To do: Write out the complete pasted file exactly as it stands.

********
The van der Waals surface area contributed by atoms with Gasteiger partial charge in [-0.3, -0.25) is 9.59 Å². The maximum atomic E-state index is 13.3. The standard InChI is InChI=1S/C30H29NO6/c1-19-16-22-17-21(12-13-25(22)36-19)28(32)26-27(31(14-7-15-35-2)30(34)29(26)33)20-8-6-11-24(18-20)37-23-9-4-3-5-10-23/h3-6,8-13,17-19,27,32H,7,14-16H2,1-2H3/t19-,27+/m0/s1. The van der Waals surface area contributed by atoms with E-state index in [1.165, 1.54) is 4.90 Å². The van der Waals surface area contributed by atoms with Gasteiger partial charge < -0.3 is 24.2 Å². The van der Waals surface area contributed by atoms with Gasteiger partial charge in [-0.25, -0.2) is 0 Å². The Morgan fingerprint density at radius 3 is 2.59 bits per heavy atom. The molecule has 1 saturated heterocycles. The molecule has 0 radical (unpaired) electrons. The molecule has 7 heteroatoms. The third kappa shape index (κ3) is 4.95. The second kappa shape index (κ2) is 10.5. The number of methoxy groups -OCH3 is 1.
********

The van der Waals surface area contributed by atoms with Gasteiger partial charge in [-0.3, -0.25) is 9.59 Å². The maximum atomic E-state index is 13.3. The standard InChI is InChI=1S/C30H29NO6/c1-19-16-22-17-21(12-13-25(22)36-19)28(32)26-27(31(14-7-15-35-2)30(34)29(26)33)20-8-6-11-24(18-20)37-23-9-4-3-5-10-23/h3-6,8-13,17-19,27,32H,7,14-16H2,1-2H3/t19-,27+/m0/s1. The van der Waals surface area contributed by atoms with E-state index in [1.165, 1.54) is 4.90 Å². The van der Waals surface area contributed by atoms with Gasteiger partial charge < -0.3 is 24.2 Å². The van der Waals surface area contributed by atoms with Gasteiger partial charge in [-0.25, -0.2) is 0 Å². The Morgan fingerprint density at radius 3 is 2.59 bits per heavy atom. The molecule has 1 saturated heterocycles. The molecule has 0 radical (unpaired) electrons. The molecule has 7 heteroatoms. The third kappa shape index (κ3) is 4.95. The second kappa shape index (κ2) is 10.5. The number of methoxy groups -OCH3 is 1.